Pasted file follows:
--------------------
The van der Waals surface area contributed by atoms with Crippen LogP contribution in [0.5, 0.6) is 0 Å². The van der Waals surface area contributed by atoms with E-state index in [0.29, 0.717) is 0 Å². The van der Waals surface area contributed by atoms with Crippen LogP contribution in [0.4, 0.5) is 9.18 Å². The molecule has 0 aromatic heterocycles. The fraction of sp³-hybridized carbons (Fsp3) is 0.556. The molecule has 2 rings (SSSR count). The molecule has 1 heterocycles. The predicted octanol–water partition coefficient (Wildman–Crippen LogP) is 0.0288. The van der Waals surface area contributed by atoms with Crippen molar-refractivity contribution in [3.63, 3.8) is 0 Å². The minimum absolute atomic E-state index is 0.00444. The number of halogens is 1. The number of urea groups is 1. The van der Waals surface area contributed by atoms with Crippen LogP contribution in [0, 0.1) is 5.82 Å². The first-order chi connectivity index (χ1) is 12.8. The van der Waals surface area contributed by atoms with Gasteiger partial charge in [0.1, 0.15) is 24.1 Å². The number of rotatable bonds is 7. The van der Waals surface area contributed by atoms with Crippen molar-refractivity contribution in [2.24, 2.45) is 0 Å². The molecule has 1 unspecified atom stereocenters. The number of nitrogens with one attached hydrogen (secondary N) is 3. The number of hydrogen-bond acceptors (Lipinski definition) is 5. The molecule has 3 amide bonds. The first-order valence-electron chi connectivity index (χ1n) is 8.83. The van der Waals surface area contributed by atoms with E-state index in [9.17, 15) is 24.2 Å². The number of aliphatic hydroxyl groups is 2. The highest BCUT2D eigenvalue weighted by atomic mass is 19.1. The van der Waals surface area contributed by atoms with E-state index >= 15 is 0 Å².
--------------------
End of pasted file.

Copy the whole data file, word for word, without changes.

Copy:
The van der Waals surface area contributed by atoms with Crippen LogP contribution in [0.5, 0.6) is 0 Å². The van der Waals surface area contributed by atoms with E-state index in [0.29, 0.717) is 0 Å². The van der Waals surface area contributed by atoms with Crippen LogP contribution in [0.4, 0.5) is 9.18 Å². The molecule has 0 aromatic heterocycles. The fraction of sp³-hybridized carbons (Fsp3) is 0.556. The molecule has 2 rings (SSSR count). The molecule has 1 heterocycles. The predicted octanol–water partition coefficient (Wildman–Crippen LogP) is 0.0288. The van der Waals surface area contributed by atoms with Crippen molar-refractivity contribution in [3.63, 3.8) is 0 Å². The minimum absolute atomic E-state index is 0.00444. The number of halogens is 1. The number of urea groups is 1. The van der Waals surface area contributed by atoms with Crippen LogP contribution in [0, 0.1) is 5.82 Å². The first-order chi connectivity index (χ1) is 12.8. The van der Waals surface area contributed by atoms with Gasteiger partial charge in [0.1, 0.15) is 24.1 Å². The number of rotatable bonds is 7. The van der Waals surface area contributed by atoms with Crippen molar-refractivity contribution in [2.24, 2.45) is 0 Å². The molecule has 1 unspecified atom stereocenters. The number of nitrogens with one attached hydrogen (secondary N) is 3. The number of hydrogen-bond acceptors (Lipinski definition) is 5. The molecule has 3 amide bonds. The first-order valence-electron chi connectivity index (χ1n) is 8.83. The van der Waals surface area contributed by atoms with E-state index in [9.17, 15) is 24.2 Å². The number of aliphatic hydroxyl groups is 2. The highest BCUT2D eigenvalue weighted by atomic mass is 19.1. The van der Waals surface area contributed by atoms with E-state index >= 15 is 0 Å².